The publisher of "Fire and Fury" has finally caught up to all the demand for the book.
Henry Holt, a division of Macmillan, announced Wednesday that it has sold "1.7 million copies across all formats including hardcover, digital and audio books."
That's a phenomenal number for any book — and even more remarkable considering almost no one had heard of "Fire and Fury" until three weeks ago.
Demand for the book about the chaos in President Donald Trump's White House greatly exceeded supply, and some customers had to wait weeks to snag a hardcover copy.
But bookstores are now receiving fresh shipments and sites like Amazon are no longer reporting order delays.
Henry Holt said in a press release that "there are now 1.5 million hardcover books in print after 22 printings."
The book, by controversial media columnist Michael Wolff, is based on unique access to the White House and explosive interviews with top aides like Steve Bannon.
The publisher expected the book to be a hit — but top executives admitted they were surprised by just how intense the reaction was.
While sales at this breakneck pace is impressive, it doesn't come close to the number of copies sold for the final Harry Potter book. "Harry Potter and the Deathly Hallows" moved a staggering 8.3 million copies in the first 24 hours when the book came out in 2007.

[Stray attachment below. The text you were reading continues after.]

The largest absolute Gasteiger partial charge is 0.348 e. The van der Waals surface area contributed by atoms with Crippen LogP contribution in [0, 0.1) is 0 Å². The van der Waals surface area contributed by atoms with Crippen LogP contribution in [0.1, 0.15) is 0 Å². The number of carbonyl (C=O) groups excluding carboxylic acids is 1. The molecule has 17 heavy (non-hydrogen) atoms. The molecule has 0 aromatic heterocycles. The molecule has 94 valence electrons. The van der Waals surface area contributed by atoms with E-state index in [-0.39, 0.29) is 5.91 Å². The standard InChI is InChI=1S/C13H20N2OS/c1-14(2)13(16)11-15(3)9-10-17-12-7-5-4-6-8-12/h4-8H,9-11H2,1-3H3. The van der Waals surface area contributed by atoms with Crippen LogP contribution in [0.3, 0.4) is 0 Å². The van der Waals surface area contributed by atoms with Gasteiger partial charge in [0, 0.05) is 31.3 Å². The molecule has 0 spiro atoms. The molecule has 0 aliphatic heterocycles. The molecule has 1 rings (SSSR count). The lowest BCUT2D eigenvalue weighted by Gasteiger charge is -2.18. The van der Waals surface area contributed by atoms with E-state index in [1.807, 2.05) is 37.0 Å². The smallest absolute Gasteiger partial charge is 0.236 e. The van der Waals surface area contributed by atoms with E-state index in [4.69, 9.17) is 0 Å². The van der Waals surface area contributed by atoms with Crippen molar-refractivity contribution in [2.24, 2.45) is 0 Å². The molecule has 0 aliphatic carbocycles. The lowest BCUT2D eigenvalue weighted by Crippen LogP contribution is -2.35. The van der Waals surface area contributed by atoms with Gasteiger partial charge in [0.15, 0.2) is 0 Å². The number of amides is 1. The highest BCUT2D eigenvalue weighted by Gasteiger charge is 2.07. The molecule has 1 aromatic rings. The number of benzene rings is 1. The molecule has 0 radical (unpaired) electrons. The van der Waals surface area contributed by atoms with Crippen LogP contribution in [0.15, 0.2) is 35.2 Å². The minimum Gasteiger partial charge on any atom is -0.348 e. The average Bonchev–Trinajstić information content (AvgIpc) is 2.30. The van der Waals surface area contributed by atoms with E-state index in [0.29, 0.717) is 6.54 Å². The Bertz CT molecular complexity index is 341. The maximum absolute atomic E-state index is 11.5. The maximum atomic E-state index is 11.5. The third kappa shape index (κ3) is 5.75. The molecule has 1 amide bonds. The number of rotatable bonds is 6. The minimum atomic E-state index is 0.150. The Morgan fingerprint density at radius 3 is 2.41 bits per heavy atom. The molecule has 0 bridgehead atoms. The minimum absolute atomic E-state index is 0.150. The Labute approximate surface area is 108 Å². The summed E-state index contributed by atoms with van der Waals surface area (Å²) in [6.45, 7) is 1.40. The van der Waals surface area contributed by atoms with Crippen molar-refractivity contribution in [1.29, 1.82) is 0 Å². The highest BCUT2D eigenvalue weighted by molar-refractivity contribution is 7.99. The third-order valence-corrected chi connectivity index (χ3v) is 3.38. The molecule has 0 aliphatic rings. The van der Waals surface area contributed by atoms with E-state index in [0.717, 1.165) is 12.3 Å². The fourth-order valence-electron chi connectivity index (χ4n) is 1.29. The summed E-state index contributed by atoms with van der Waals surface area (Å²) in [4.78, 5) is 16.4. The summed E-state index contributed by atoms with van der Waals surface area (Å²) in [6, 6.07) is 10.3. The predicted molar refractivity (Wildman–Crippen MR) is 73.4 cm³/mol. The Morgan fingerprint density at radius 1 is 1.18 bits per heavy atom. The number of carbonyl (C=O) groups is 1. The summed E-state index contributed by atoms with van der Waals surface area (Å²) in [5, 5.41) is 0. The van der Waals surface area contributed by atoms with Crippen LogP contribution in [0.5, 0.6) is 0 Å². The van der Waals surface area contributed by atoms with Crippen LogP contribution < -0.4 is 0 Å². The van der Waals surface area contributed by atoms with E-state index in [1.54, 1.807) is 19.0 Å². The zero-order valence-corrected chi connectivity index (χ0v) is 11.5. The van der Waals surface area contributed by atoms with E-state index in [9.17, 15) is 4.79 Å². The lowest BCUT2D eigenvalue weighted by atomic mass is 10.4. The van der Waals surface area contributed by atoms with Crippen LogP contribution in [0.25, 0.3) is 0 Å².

When an excerpt from the book leaked out on January 3, the book soared to No. 1 on Amazon's best sellers list, and it hasn't budged since. The following week, the book debuted at No. 1 on the New York Times best seller list.
One of the president's personal attorneys sent cease and desist letters to the publisher and author, further stoking interest in the contents of the book.
Henry Holt moved up the release date by four days, so it has technically been on sale since January 5.
While the company scrambled to print more copies, some buyers chose the e-book version instead, and others opted for a wait list.
At a book party last week, Henry Holt publisher Stephen Rubin toasted Wolff for "taking on the planet's biggest bully" — that would be Trump — and for energizing the book world.
"In an era when television and social media dominates the national conversation, it is absolutely thrilling that a book had a profound effect on a presidency and on an entire nation," Rubin said. "It has surely sparked an urgent debate on Trump's fitness for office."
Rubin also mentioned that Wolff is under contract for another book with Henry Holt.
Wolff is sure to make millions of dollars as a result of the "Fire and Fury" furor.
Andrew Wylie, Wolff's literary agent, said he has sold the rights to the book in 35 countries so far.
And Endeavor Content is working on pitching a series based on the book to TV networks.
In a separate announcement later in the day on Wednesday, Henry Holt said that the editor of Wolff's book, John Sterling, "has decided to step back from full-time work for the company so he can devote most of his time to starting a new career in politics."